Selling Your Boat? Don’t Get Scammed!
Or, How I Sold the World’s Most Expensive Grampian 26
By: Imabad Buoy
Selling your boat? By now it seems most people are aware of the counterfeit check overpayment scam, but based on the number of crooks still contacting sellers, some people are still being victimized by these con men. Even if you know about the scam, you might find the following story of my encounter while selling a boat interesting reading.
Last spring I put my 1973 Grampian 26 up for sale, asking $7,800. The boat and I are in Ontario, Canada. It was listed in an on-line classified with my email address, and it wasn’t long before I got a query:
Well, how could you doubt the seriousness of this buyer? So I reply that yes, the boat is in good “codition”, no, it has no mechanical problem and I am selling it to get lots of money. I also send photos. Unfortunately the photos were for a 56’ carbon fiber racing sailboat that was for sale for $800,000 at the time. OK, my bad.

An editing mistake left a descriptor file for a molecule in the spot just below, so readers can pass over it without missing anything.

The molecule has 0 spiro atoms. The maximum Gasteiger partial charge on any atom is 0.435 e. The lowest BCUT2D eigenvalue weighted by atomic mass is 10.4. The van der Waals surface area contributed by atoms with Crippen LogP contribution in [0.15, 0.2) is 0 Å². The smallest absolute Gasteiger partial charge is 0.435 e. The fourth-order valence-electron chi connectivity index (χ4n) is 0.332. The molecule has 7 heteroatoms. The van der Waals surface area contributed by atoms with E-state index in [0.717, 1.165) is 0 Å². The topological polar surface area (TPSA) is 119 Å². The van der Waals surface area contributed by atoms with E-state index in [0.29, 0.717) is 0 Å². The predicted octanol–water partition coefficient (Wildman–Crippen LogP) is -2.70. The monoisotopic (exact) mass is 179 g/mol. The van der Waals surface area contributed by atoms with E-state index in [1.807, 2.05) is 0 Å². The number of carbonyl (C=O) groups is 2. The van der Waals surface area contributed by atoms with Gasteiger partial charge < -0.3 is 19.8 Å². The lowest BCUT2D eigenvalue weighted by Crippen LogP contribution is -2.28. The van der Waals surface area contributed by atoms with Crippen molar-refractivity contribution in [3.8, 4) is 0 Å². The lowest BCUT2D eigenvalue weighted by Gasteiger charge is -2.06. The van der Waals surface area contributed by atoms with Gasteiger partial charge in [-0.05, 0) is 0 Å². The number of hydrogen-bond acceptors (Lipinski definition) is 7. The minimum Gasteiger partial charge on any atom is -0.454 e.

Just when I thought he had enough of a clue to realize I was having him on, I get this:
Looks like Markus William (now William Markus) must have spent his vacation at English as a Second Language camp. No doubt a low-level crook found me to be a potential victim and sold my contact information to a higher level, more literate crook.
By the way, every computer on the Internet has a unique IP number, which is its address in cyberspace. It turns out free email services like Gmail and Yahoo put the IP address of the originating computer into each email’s headers. (If that sentence doesn’t mean anything to you, don’t worry.) Looking up Mr. William and Mr. Markus show they’re both in Nigeria, world headquarters for online scams.